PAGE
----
Documents Disclosed to Accountants
When communication that is privileged is disclosed to third party advisors, privilege may be waived in the act. Accountants’ communications do not attract privilege. However, certain classes of communication with third parties will not result in the waiver of privilege. This is the case where: (A) the documents disclosed to or prepared by the third party were disclosed or prepared on request by the solicitor so as to be used in litigation or the giving of legal advice; or (B) Where the third party is sued as a representative for the purpose of placing a fact situation before the solicitor in order to obtain legal advice or assistance: Susan Hosiery Limited v. M.N.R., 69 DTC 5278. This requires the court to ascertain the true nature of the function that the third party was retained to perform: General Accident Assurance Company v. Chrusz, (1999), 45 O.R. (3d) 321. If the third party’s function is essential to the existence or operation of the solicitor-client relationship, the communications in furtherance of that function are privileged: Mutual Life Assurance Company of Canada v. The Deputy Attorney General of Canada, 84 DTC 6177. This will usually require evidence by the party seeking privilege as to the role and relationship between the third party, client, and solicitor – is to prove the integral nature of the third party to the solicitor-client relationship.
Implied Waiver when State of Mind Placed In Issue on Basis of Legal Advice
Where a defense involved the denial of a required state of mind, and the denial is based on solicitor-client privileged materials, the denial of the state of mind results in a waiver of the solicitor-client privileged material relied on. This applied whenever a defense relied on legal advice received. However, implied waiver requires two things of the client: (1) knowledge that the privilege exists, AND (2) evidence of voluntary intention to waive that privilege: S. & K. Processors Ltd. v. Campbell Ave. Herring Producers Ltd (1983), 35 C.P.C. 146 (B.C.S.C.). However, even absent an intention to waive, privilege may be waived implicitly where required by consistency and fairness, making waiver of part of the communication the waiver of the entire communication, or where legal advice is used as a defense the privilege as to that advice is waived. In the tax context, a client does not put its state of mind at issue simply by denying or opposing an assessment that happens to be based on a provision of the ITA that contains an intention or purpose test – the CRA cannot put the taxpayer in the position of either accepting the assessment or waiving privilege. Waiver as a result of defense using legal advice requires the taking of positive steps to set up the advice as a defense.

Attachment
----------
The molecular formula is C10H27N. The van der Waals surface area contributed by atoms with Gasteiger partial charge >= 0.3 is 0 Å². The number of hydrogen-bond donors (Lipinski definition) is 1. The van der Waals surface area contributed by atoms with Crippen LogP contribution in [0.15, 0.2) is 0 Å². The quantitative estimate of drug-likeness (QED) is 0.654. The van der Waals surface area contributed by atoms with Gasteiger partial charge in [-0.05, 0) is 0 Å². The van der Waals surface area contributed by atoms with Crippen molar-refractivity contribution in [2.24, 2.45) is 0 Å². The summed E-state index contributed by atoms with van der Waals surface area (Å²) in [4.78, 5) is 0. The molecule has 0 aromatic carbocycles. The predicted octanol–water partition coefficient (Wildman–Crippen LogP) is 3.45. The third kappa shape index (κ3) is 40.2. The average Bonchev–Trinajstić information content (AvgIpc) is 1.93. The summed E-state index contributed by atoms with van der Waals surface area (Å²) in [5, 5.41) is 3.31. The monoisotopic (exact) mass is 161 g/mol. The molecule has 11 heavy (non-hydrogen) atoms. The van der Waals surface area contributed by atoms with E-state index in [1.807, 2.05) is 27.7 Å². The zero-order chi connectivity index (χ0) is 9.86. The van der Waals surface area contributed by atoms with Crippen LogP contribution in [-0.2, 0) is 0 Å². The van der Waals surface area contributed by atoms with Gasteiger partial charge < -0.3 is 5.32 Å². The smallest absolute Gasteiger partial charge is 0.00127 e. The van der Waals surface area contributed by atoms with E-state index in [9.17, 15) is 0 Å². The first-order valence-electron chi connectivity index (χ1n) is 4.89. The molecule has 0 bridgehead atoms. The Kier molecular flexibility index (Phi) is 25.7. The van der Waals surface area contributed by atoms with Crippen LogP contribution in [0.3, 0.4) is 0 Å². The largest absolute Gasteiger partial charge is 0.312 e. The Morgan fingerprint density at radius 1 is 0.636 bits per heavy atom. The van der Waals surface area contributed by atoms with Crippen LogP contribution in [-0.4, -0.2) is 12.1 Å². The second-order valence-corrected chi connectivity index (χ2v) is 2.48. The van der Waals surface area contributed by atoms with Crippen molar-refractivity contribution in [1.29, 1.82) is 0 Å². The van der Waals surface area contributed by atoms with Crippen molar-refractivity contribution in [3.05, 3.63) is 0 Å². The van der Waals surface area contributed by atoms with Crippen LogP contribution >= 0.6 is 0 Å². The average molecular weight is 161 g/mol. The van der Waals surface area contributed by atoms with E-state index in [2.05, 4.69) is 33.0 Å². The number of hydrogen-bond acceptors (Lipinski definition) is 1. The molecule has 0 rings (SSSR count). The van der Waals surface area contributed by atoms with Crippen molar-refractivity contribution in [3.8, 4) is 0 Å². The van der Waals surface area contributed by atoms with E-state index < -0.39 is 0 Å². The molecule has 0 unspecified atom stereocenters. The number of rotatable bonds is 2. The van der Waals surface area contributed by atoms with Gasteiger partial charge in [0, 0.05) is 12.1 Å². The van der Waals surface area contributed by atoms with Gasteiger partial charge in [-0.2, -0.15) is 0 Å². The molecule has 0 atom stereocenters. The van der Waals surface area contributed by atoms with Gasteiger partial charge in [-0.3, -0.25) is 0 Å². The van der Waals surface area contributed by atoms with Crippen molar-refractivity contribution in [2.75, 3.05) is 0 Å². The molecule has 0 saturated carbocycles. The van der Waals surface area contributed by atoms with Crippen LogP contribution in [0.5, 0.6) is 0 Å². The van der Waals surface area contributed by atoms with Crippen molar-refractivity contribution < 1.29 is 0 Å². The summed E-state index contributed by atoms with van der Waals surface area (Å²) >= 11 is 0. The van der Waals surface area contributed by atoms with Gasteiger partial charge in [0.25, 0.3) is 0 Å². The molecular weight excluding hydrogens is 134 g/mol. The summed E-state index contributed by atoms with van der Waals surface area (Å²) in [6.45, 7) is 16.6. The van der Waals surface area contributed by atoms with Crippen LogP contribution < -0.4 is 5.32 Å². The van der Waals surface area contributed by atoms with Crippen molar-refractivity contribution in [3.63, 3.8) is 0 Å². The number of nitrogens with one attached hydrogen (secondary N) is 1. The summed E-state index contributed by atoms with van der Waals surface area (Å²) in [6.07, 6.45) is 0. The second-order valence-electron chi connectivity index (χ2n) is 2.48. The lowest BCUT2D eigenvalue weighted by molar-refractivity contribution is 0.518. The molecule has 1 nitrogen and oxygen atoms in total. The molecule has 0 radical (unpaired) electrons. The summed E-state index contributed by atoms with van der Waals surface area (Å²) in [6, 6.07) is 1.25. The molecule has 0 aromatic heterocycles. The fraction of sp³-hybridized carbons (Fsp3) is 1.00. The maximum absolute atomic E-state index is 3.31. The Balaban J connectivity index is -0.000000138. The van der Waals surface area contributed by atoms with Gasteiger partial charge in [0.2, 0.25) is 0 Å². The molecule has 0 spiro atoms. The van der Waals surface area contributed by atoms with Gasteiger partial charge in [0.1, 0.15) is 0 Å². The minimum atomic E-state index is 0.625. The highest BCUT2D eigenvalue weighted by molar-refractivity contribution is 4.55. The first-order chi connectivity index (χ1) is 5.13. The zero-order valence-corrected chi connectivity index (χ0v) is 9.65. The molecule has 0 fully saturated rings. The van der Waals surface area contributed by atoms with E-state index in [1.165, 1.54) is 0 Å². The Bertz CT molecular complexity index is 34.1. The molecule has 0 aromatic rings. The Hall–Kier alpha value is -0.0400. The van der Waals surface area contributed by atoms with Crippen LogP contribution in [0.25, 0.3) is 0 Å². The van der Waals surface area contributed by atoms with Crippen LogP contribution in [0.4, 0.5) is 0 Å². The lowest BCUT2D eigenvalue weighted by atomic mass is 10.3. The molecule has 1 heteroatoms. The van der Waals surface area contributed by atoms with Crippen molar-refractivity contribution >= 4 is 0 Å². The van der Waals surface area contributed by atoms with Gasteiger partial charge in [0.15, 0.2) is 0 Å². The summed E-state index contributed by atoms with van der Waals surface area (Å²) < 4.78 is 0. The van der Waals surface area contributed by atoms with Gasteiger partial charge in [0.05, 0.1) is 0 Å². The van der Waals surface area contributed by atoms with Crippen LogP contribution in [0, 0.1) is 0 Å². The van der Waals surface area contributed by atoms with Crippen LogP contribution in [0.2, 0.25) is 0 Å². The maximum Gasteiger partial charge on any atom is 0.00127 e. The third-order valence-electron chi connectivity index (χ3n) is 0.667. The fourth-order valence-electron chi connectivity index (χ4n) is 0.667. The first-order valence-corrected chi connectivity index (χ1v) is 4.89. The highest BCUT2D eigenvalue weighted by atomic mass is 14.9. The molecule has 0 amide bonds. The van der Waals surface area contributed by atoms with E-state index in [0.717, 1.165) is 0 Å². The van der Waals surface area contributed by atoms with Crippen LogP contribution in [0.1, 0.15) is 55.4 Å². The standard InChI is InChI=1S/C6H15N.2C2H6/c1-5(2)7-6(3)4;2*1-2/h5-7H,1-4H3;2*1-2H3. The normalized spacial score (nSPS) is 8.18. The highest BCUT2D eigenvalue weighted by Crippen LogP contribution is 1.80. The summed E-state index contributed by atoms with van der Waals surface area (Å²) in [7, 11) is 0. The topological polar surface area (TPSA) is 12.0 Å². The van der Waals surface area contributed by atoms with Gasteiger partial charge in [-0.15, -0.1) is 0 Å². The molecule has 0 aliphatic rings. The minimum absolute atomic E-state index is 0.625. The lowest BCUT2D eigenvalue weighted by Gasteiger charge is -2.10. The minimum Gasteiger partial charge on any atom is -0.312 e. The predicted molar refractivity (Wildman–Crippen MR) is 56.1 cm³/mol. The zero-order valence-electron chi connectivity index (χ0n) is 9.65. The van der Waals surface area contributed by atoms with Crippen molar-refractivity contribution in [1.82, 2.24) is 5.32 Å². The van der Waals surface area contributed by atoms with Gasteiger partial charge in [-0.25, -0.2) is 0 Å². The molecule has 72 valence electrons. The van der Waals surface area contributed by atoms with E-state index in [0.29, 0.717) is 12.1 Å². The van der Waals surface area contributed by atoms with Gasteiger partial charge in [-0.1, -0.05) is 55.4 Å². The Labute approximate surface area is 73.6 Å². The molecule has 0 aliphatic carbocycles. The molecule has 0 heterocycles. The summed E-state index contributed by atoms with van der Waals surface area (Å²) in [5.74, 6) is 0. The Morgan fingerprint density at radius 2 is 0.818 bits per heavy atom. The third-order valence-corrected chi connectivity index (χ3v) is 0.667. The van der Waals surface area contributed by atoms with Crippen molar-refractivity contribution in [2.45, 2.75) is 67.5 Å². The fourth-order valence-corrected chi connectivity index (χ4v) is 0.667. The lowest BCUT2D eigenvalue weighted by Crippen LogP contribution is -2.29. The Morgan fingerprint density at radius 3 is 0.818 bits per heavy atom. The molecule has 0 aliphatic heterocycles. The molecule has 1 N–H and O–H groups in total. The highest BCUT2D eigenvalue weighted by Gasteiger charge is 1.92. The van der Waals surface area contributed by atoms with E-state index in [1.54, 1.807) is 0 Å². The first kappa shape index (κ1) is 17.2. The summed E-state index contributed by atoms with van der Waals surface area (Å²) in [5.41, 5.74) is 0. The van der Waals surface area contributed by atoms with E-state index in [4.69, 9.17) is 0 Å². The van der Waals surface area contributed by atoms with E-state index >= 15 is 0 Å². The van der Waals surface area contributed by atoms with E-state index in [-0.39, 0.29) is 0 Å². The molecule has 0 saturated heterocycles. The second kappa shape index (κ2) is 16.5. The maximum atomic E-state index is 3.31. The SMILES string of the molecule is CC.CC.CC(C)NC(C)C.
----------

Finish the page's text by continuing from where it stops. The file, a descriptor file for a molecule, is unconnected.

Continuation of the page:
Legal vs Business Advice
Just because a communication is with a lawyer does not automatically extend privilege. Where the communication is for purposes of PURELY obtaining business advice the communication is not privileged. If, however, the communication is for the purpose of getting or giving of legal advice, then it is protected.